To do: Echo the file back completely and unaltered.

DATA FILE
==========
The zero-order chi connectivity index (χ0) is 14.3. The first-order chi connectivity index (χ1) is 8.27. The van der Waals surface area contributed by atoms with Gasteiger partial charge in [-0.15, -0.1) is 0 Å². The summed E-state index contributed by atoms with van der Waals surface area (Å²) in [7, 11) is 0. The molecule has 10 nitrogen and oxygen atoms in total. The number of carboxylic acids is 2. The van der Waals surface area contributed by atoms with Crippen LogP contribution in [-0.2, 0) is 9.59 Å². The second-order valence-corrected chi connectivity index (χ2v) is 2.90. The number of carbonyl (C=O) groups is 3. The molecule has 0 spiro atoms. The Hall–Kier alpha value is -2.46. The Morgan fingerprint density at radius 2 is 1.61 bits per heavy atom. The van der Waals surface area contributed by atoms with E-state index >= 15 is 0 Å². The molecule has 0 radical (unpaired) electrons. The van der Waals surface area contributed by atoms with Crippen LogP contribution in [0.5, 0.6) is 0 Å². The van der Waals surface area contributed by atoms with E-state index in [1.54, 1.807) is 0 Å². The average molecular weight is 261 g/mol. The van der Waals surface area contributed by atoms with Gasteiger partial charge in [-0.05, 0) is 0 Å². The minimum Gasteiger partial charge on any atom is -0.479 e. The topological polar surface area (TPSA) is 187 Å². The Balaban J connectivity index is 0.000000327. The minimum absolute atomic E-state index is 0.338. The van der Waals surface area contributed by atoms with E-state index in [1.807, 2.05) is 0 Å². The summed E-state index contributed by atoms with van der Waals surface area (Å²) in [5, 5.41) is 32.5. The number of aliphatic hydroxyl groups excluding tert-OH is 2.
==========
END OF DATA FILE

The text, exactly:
The zero-order chi connectivity index (χ0) is 14.3. The first-order chi connectivity index (χ1) is 8.27. The van der Waals surface area contributed by atoms with Gasteiger partial charge in [-0.15, -0.1) is 0 Å². The summed E-state index contributed by atoms with van der Waals surface area (Å²) in [7, 11) is 0. The molecule has 10 nitrogen and oxygen atoms in total. The number of carboxylic acids is 2. The van der Waals surface area contributed by atoms with Crippen LogP contribution in [-0.2, 0) is 9.59 Å². The second-order valence-corrected chi connectivity index (χ2v) is 2.90. The number of carbonyl (C=O) groups is 3. The molecule has 0 spiro atoms. The Hall–Kier alpha value is -2.46. The Morgan fingerprint density at radius 2 is 1.61 bits per heavy atom. The van der Waals surface area contributed by atoms with E-state index >= 15 is 0 Å². The molecule has 0 radical (unpaired) electrons. The van der Waals surface area contributed by atoms with Crippen LogP contribution in [0.5, 0.6) is 0 Å². The van der Waals surface area contributed by atoms with E-state index in [1.54, 1.807) is 0 Å². The average molecular weight is 261 g/mol. The van der Waals surface area contributed by atoms with Gasteiger partial charge in [-0.05, 0) is 0 Å². The minimum Gasteiger partial charge on any atom is -0.479 e. The topological polar surface area (TPSA) is 187 Å². The Balaban J connectivity index is 0.000000327. The minimum absolute atomic E-state index is 0.338. The van der Waals surface area contributed by atoms with E-state index in [1.807, 2.05) is 0 Å². The summed E-state index contributed by atoms with van der Waals surface area (Å²) in [5, 5.41) is 32.5. The number of aliphatic hydroxyl groups excluding tert-OH is 2.